2. Do you have computer word-processing skills?
3. Can you write clearly and understandably?
4. Are you able to get along well with other people?
5. Are you interested in the law?
If you answered yes to these questions, you should definitely take a closer look. A paralegal is essentially an assistant attorney. The attorney sets fees, accepts cases, gives legal advice, appears in court, and takes responsibility for the paralegal's work. The paralegal researches laws and previous cases in the library, often meeting witnesses and interviewing them in the process. The paralegal analyzes the data and prepares reports that the attorney may use to determine how to proceed with the case. The paralegal may also help prepare legal arguments and write drafts of pleadings to be filed in court.
Paralegals work in a variety of settings, besides attorney's offices. Some paralegals work for the government. The Federal Trade Commission, Justice Department, Treasury, Internal Revenue Service, Department of Interior, and Social Security Administration are some of the government agencies that hire paralegals. Because many businesses constantly deal with legal regulations, smaller corporations often hire paralegals to handle the day-to-day legal work when they don't necessarily need an attorney. Paralegals work in banks, insurance companies, real estate firms, and corporate legal departments.
Requirements for paralegals vary. Some paralegals start as secretaries and are gradually given more training and responsibility. It is estimated that over 85% of paralegals receive some type of formal education. Formal training ranges from one to three years and is offered at four-year colleges and universities, law schools, community colleges, and business schools. Some paralegal training programs require a college degree, and those who have a college degree have an edge over those who do not.
In California, paralegals must be qualified under Business and Professions Code Section 6450, et seq. California paralegals must meet minimum educational requirements and maintain mandatory continuing legal education (MCLE) hours. Effective as of January 1, 2007, four hours of legal ethics and four hours of general law or an area of specialized law are required every two years. The code also sets forth minimum standards as to who may be bestowed the title paralegal; synonymous are the titles "legal assistant," "attorney assistant," "freelance paralegal," "independent paralegal," and "contract paralegal" under Section 6454.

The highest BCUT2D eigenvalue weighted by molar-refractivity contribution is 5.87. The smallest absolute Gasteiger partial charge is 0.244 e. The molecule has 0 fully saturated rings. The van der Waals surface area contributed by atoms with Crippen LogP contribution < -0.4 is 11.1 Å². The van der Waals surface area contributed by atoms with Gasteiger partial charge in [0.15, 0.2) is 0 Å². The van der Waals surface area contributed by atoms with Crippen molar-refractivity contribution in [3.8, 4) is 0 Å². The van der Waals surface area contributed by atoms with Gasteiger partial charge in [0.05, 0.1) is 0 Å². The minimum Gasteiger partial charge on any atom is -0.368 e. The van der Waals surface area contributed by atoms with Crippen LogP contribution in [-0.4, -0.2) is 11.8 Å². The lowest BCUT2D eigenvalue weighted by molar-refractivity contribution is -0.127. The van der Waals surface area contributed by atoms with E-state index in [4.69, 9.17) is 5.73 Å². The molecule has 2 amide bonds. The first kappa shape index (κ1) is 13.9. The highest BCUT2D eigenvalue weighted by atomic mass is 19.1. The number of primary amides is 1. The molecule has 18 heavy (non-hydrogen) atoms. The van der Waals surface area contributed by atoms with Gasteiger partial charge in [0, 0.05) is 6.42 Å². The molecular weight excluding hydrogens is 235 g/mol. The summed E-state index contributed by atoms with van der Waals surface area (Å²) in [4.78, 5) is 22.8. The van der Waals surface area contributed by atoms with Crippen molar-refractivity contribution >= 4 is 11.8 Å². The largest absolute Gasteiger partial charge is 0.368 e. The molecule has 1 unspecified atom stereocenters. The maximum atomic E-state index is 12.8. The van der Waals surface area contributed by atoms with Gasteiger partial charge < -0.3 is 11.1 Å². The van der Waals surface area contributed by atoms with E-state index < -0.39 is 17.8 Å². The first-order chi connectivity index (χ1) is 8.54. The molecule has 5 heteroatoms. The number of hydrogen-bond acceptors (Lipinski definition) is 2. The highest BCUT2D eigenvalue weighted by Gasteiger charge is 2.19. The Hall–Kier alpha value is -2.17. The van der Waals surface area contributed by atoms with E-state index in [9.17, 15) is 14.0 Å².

Salaries vary greatly, depending on the size and location of the firm, the education and experience of the paralegal. Robert Half Legal provides an annual Legal Salary Guide, which may be requested at Robert Half Legal - Free Resources.
The paralegal profession is one of the fastest growing professions in the country. One reason is financial. Paralegals make the delivery of services to clients more cost effective. The increasing popularity of legal plans and the public's increasing need for legal services are fueling a growing demand for paralegals in private law firms. Businesses are more likely to pursue litigation when profits are up, and the economy has been good lately.
Our Paralegal Studies graduation ceremony on June 24, 2016 celebrated the 40th year of our Paralegal Studies certificate program. The graduation was held on California Paralegal Day, which was first celebrated on June 24, 1988 when Governor George Deukmejian signed a proclamation declaring the last Friday in June to be known as California Paralegal Day. There are now a dozen other states who have designated a day to be known as Paralegal Day.
There are about 1,000 paralegal programs in operation across the country, and about 300 of them are approved by the American Bar Association (ABA). SF State is the only one in the immediate San Francisco Bay Area and is also the only continuously operating accredited paralegal program in Northern California.
It is interesting to look back at the history of the paralegal profession from its start in the 1960s to the present. Lots of changes and growth. The future holds even more career opportunities for professional paralegals.
- "A Brief History of the Paralegal Profession" (PDF) by Therese Cannon